Some of our clients have noticed that when they run an applicant’s credit, eviction judgments do not appear on the credit report, even when the client knows that an eviction judgment exists. For example, an applicant recently visited one of our clients’ offices and asked to be considered for residency. The manager took his application and ran his credit and criminal background, but then realized that she recognized him—he had been the subject of an immediate eviction just a few years prior for stealing property from other residents. To the manager’s surprise, the eviction judgment (despite the fact that it included a monetary portion) did not appear on the applicant’s credit report.

On July 1, 2017, Equifax, Experian, and TransUnion (the three major credit reporting companies) started enforcing stricter rules regarding the public records they collect. They now require that every public record they collect and report include the subject’s name, address, and either a Social Security number or date of birth. Yet, nearly all civil judgments obtained—particularly eviction action judgments—do not include such information. In fact, other laws prohibit judgments and other court pleadings from including Social Security numbers and other personally identifying information. The result is that most eviction judgments no longer appear on applicants’ credit reports. Most other types of civil judgments will also not appear.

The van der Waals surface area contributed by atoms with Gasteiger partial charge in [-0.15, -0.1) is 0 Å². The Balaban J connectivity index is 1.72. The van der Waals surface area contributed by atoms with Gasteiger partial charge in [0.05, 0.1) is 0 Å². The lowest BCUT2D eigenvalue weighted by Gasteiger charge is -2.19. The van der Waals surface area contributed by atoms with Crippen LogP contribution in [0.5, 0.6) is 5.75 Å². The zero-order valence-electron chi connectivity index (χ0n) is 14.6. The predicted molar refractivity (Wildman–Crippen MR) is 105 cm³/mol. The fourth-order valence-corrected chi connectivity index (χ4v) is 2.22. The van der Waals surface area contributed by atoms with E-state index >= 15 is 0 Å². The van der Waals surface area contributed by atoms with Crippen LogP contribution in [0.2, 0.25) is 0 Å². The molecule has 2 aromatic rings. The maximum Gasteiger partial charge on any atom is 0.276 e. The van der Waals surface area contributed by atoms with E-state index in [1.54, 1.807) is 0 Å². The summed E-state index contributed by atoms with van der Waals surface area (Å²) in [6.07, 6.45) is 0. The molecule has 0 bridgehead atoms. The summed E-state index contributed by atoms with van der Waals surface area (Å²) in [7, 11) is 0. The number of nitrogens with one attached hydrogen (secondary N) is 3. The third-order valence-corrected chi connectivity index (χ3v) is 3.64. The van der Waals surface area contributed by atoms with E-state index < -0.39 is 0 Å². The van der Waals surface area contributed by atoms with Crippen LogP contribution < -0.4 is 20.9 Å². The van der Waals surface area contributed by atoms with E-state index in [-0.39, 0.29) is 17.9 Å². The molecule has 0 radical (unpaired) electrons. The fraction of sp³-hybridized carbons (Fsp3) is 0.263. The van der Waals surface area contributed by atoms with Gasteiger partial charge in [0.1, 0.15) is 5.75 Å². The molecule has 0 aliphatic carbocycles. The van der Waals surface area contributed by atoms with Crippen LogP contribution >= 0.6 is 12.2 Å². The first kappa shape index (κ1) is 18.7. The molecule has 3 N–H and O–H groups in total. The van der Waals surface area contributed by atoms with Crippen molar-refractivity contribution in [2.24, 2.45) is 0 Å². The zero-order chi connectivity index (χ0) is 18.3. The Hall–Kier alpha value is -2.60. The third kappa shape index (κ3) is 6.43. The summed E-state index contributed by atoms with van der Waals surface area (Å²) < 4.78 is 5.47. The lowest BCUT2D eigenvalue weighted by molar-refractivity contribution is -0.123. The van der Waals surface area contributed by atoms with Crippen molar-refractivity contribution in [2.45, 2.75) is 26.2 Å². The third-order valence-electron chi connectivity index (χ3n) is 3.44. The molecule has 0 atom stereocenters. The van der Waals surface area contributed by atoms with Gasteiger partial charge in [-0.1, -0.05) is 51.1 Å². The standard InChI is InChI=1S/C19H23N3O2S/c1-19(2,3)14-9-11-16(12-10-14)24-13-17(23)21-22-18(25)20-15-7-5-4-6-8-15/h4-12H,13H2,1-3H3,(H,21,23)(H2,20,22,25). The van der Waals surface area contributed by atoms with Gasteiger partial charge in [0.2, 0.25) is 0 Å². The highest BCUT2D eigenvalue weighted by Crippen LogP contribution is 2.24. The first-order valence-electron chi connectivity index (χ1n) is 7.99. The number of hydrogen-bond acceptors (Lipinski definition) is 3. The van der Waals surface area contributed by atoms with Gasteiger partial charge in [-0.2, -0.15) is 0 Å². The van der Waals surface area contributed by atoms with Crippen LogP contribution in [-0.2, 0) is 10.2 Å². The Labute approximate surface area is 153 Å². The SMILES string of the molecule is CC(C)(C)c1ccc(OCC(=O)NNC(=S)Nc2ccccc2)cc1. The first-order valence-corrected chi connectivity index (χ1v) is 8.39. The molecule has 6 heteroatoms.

So, why did these changes happen? A couple of years ago, the attorneys general of 31 states joined forces and began a multistate investigation of the major credit bureau’ reporting practices. That investigation (in which Arizona participated) led to a settlement that required the credit bureaus to pay those states $6 million, and to take steps to reduce credit reporting errors. Refraining from reporting judgments that cannot be tied to a consumer through a Social Security number or full date of birth was one of those steps.

How, then, can a housing provider attempting to determine whether an applicant meets its credit criteria verify whether that applicant has civil judgments (including eviction judgments) against him or her? First, check with your screening company to determine what information they are reporting on. It is possible that your company is in contact the courts directly to determine if there are evictions. If they are not, then you as the owner should undertake that process. In Arizona, housing providers can search some Arizona court records. Unfortunately, when an applicant has a common name, it is difficult to tell whether a judgment found on a court website actually pertains to that applicant. Until better answers are found, problems verifying eviction information will be difficult.

By Mark B. Zinman, Attorney
Williams, Zinman & Parham P.C. (Zona Law Group)